Using a credit card in New Zealand

New Zealand isn't the easiest place to reach, but once you get there, you can travel around and shop easily - here's how to make the best out of your plastic and cash.

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If you survive the 24-hour (or more) plane trip from the UK to New Zealand, enjoying the country will be a piece of cake. The North Island is more for travellers who want to enjoy the cities and discover the Maori cultural heritage, while trips to the South Island tend to be more nature-focused, but in both cases you don’t need to worry about payments and cash too much.

All credit cards are widely accepted, including Amex (but as usual not all retailers will take it). You can probably go a whole holiday without needing a single note of the local currency, although carrying some of it around in case of emergency certainly can’t hurt.

The New Zealand dollar, which is sometimes affectionately referred to as the “kiwi dollar”, can be exchanged before travelling to the country – but general card acceptance and a good network of ATMs make it unnecessary.

The best thing you can do for yourself before leaving for New Zealand is getting a solid credit card or debit card that doesn’t charge any foreign transaction fees, so that you can spend all your budget in excursions, souvenirs and good food – down to the last penny.

Cash machines in New Zealand

You shouldn’t have any issues finding ATMs in New Zealand, as there’s a widespread network of them both in the main cities and in the smaller towns.

Just keep in mind that if you’re in for a holiday in nature, for example, a road trip enjoying the beautiful landscape of the South Island, you may have to drive for a while to go from one town to the other and enjoy the comforts of civilisation, including ATMs.

Most of them won’t charge any fees to let you withdraw money, although very local ones may sometimes be an exception to the rule.

Chip and PIN, contactless, or magnetic strip and signature

Cards usually have chip and PIN in New Zealand, and contactless is also commonly used.

If your card only has the magnetic strip and no chip, you may find it difficult to have it accepted.

Is it safe to use my card in New Zealand?

New Zealand isn’t known to be an especially risky place to use your credit card, but it’s still worth following some basic safety rules:

  • Keep your card physically safe. The best way to do it is to keep it on you, preferably in a closed pocket.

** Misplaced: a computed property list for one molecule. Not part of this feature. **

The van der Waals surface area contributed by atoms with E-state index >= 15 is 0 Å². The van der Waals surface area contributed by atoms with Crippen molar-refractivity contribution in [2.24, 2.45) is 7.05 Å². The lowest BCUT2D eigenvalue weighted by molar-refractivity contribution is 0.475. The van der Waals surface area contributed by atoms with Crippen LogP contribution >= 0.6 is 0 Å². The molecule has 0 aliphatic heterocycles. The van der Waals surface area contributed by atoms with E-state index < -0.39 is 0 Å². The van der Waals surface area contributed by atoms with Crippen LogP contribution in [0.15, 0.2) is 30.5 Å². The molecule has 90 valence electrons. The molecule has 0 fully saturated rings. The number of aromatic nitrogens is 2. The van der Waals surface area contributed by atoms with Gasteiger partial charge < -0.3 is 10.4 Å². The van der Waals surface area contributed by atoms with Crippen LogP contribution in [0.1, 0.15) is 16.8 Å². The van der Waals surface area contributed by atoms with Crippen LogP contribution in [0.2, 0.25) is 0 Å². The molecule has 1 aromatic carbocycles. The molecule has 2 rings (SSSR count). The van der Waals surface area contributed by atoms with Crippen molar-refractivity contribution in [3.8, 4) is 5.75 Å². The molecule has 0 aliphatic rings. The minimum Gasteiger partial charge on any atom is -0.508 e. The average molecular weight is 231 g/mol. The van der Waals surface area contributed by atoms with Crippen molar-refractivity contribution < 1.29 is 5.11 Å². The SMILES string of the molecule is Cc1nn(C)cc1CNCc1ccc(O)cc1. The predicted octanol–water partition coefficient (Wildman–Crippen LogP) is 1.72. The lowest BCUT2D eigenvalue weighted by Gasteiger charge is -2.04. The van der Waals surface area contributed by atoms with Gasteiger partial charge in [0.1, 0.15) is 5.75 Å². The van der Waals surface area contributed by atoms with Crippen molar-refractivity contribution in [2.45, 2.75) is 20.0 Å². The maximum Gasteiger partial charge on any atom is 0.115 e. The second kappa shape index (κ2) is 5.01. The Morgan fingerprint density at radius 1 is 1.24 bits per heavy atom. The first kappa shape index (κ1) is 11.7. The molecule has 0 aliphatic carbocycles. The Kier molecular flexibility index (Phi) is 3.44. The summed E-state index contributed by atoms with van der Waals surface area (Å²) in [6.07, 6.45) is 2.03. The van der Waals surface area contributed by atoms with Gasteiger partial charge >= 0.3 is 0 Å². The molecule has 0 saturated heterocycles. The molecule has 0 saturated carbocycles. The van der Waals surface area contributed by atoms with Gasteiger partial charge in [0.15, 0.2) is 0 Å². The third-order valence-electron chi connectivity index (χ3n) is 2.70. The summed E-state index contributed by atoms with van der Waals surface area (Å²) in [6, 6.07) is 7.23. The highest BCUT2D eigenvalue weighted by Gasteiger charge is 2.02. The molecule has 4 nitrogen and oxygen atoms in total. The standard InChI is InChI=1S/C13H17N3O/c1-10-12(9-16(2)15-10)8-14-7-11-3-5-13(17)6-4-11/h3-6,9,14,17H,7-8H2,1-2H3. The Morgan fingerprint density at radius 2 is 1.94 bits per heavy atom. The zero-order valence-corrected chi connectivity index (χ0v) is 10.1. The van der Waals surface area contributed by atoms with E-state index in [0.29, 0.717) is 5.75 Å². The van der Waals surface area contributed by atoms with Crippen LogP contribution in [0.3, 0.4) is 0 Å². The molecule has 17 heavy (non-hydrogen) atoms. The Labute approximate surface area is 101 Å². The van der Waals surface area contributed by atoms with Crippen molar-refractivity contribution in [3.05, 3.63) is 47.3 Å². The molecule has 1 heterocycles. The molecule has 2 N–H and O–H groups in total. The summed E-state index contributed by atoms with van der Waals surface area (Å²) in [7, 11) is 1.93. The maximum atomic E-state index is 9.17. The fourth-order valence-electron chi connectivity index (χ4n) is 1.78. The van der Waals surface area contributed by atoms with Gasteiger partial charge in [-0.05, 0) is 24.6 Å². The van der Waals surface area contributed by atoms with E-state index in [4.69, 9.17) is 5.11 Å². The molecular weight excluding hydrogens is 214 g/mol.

• Don’t keep your PIN and card in the same place. Not in New Zeland, not in London and not in your hometown.
  • Choose your ATM wisely. Be aware of your surroundings while withdrawing cash. ATMs inside the banks are generally safer than those on the street, and you should always shield your PIN with your hand and make sure no one’s watching you while you type it in.

Credit card fees in New Zealand

New Zealand is a convenient place to shop using your credit card, but you should still watch out for fees:

  • Foreign transaction fees. With most credit cards, you’ll be charged somewhere between 1% and 3% for every non-sterling transaction, which means that the equivalent of a £200 purchase could cost you up to £6. Read the small print of your credit card’s Terms and Conditions and consider getting a card that doesn’t charge foreign transaction fees – there’s a good range of them available on the market.
  • Currency conversion fees. While carrying out a transaction, you may sometimes be asked if you want it in the local currency or in pounds. The local currency is the smart choice to get a better rate, especially if you have carefully selected a card that comes with fee-free spending abroad.
  • Cash advance fees. Most credit card issuers will charge a fee on cash withdrawals in addition to the foreign transaction fee. Considering that, with most credit cards, cash advances start generating interest from day one, as a rule of thumb you shouldn’t use your credit card to withdraw cash as it can turn out unbelievably expensive.
  • Merchant fees. Unlike in Europe, it isn’t illegal for retailers to charge an extra fee for card payments in New Zealand. However, most don’t do it, and those who do must display a sign that warns customers about it.